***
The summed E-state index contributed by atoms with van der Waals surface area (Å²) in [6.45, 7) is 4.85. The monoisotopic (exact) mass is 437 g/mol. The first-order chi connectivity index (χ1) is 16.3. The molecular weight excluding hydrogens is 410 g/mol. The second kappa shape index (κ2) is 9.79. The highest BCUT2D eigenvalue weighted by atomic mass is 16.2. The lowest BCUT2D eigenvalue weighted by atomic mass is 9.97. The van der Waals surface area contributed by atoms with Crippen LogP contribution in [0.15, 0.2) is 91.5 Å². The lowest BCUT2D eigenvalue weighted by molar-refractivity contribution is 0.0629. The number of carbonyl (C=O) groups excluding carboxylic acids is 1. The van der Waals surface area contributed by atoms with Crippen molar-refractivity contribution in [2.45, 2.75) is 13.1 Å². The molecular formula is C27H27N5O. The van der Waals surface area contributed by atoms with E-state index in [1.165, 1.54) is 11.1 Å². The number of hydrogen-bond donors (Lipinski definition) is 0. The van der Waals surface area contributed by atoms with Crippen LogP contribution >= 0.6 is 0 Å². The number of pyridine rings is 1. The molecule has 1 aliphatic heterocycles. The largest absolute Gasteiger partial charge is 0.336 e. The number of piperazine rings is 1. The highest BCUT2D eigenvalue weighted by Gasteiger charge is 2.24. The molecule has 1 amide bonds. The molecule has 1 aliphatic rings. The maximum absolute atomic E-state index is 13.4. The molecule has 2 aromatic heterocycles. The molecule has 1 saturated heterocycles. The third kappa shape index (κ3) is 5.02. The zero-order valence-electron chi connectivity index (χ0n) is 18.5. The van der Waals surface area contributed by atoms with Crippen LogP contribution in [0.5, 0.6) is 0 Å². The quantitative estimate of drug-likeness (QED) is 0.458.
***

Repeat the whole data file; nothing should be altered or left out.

The summed E-state index contributed by atoms with van der Waals surface area (Å²) in [6.45, 7) is 4.85. The monoisotopic (exact) mass is 437 g/mol. The first-order chi connectivity index (χ1) is 16.3. The molecular weight excluding hydrogens is 410 g/mol. The second kappa shape index (κ2) is 9.79. The highest BCUT2D eigenvalue weighted by atomic mass is 16.2. The lowest BCUT2D eigenvalue weighted by atomic mass is 9.97. The van der Waals surface area contributed by atoms with Crippen LogP contribution in [0.15, 0.2) is 91.5 Å². The lowest BCUT2D eigenvalue weighted by molar-refractivity contribution is 0.0629. The number of carbonyl (C=O) groups excluding carboxylic acids is 1. The van der Waals surface area contributed by atoms with Crippen molar-refractivity contribution in [2.45, 2.75) is 13.1 Å². The molecular formula is C27H27N5O. The van der Waals surface area contributed by atoms with E-state index in [1.165, 1.54) is 11.1 Å². The number of hydrogen-bond donors (Lipinski definition) is 0. The van der Waals surface area contributed by atoms with Crippen LogP contribution >= 0.6 is 0 Å². The number of pyridine rings is 1. The molecule has 1 aliphatic heterocycles. The largest absolute Gasteiger partial charge is 0.336 e. The number of piperazine rings is 1. The highest BCUT2D eigenvalue weighted by Gasteiger charge is 2.24. The molecule has 1 amide bonds. The molecule has 1 aliphatic rings. The maximum absolute atomic E-state index is 13.4. The molecule has 2 aromatic heterocycles. The molecule has 1 saturated heterocycles. The third kappa shape index (κ3) is 5.02. The zero-order valence-electron chi connectivity index (χ0n) is 18.5. The van der Waals surface area contributed by atoms with Crippen LogP contribution in [0.5, 0.6) is 0 Å². The quantitative estimate of drug-likeness (QED) is 0.458.